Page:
Last but not least, Lumion’s models often come pre-loaded with animation-ready properties. Think moving leaves on trees or animated figures strolling about – a nifty touch that can elevate your scenes effortlessly.

Building Environment

Let’s explore how Lumion and V-Ray differ in building your environment, in other words, the world around your model.


Lumion comes packed with nifty tools that swiftly add mountains, lakes, oceans, and more. But here is the catch. These tools are exclusive to the Lumion environment. They will not alter any terrain you have imported from SketchUp. So, if you need specific site elements or precise typography, you will have to shape those in SketchUp before bringing them into Lumion. Keep in mind, though, that these elements only exist within Lumion and will not reflect in your SketchUp plans, elevations, or perspectives.

Now, when it comes to V-Ray which works within SketchUp itself. You will rely on SketchUp’s sandbox tools or maybe grab an extension like Artisan to sculpt your entire scene. Naturally, you will tweak materials along the way to ensure they render beautifully in the end. While V-Ray can pull off similar terrain results as Lumion, it is a process that demands time and effort, especially in nailing down specific scenery.

Lumion or V-Ray: Which is better for SketchUp - Vray

Image source: ChaosTV Youtube

Depending on your needs, getting the terrain just right can be a real undertaking. Lumion’s tools, especially for certain landscapes, can be a total game-changer in terms of both time-saving and achieving realism.


Let’s talk skies! When it comes to crafting a realistic backdrop for your renders in V-Ray or Lumion, you are in for a treat compared to SketchUp’s default sky.

In Lumion, it is a breeze – you choose from their library of skies. Want more? You can play architect and position your own sun, moon, clouds, and even throw in weather effects like rain or snow for that extra touch.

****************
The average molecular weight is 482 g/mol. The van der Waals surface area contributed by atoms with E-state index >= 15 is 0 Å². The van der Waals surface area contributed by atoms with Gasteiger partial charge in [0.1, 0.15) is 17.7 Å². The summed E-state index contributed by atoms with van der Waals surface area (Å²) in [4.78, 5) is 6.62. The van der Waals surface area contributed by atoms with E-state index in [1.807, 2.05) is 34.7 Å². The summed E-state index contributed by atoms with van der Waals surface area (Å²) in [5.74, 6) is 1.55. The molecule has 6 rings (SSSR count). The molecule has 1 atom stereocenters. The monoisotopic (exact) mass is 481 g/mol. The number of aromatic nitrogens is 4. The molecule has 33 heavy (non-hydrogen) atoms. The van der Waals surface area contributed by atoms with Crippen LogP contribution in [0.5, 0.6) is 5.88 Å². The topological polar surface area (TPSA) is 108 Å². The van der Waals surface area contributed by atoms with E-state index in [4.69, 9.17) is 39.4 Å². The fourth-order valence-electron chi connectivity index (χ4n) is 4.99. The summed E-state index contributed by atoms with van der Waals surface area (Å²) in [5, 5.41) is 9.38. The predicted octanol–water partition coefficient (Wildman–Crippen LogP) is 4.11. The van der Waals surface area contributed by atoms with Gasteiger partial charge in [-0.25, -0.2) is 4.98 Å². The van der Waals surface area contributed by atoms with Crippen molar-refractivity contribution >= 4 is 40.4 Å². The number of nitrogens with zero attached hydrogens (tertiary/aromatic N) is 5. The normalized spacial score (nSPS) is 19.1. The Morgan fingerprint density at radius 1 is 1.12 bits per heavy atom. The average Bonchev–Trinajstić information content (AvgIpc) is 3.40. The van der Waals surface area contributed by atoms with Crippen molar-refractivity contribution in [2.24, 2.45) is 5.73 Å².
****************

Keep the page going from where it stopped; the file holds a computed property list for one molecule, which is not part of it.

Now, in V-Ray, your sky game can get even better. You can stick with their default sky or level up by using a more true-to-life HDR image. V-Ray 5 and later versions open up a range of options through the Cosmos library. But if you are a seeker for that perfect sky, you can scout and import an HDR image into SketchUp, fine-tuning settings for seamless integration into your render.

Here is a slight difference. Unlike Lumion, V-Ray will not let you add contrails or weather elements directly. So if you are eyeing those, a post-render touch-up in a program like Photoshop might be the ticket.


The final difference between Lumion or V-Ray we are going to talk about is animation.

In SketchUp, walk-throughs and fly-throughs are architects’ and interior designers’ showstoppers for presenting models to clients. Now, both V-Ray and Lumion can kick these animations up a notch, but they do it in their own unique ways.

Lumion is the speedster here, it churns out animations faster. But if you are after top-tier photorealism, V-Ray has got the edge.

What makes Lumion shine in the animation aspect? Well, it is loaded with features that really make it stand out. Picture this: objects and textures with built-in ambient animation – rippling water, swaying leaves, flickering fires – it is all part of the package. Plus, you can easily program objects like people, vehicles, and more to strut their stuff. Plus, you can animate weather effects, move clouds across the sky, and more, all within Lumion. Editing multiple animation clips, throwing in titles, and even adding sound? Yep, you can do it all right there.

And V-Ray? It is a bit different. For editing animation clips together and adding those extra touches like titles, you will need to hop over to another program like Final Cut or Premiere.

So, if you are aiming for quick animations loaded with ambient magic, Lumion is your go-to. But if photorealism is your priority, V-Ray might be your ace in the hole.

Lumion or V-Ray: Which is better for SketchUp?

Lumion or V-Ray


Now, you know 5 key differences between Lumion or V-Ray.

In your opinion, which is better: Lumion or V-Ray? Or which render engine you are using for Sketchup? Let us know in the comments below!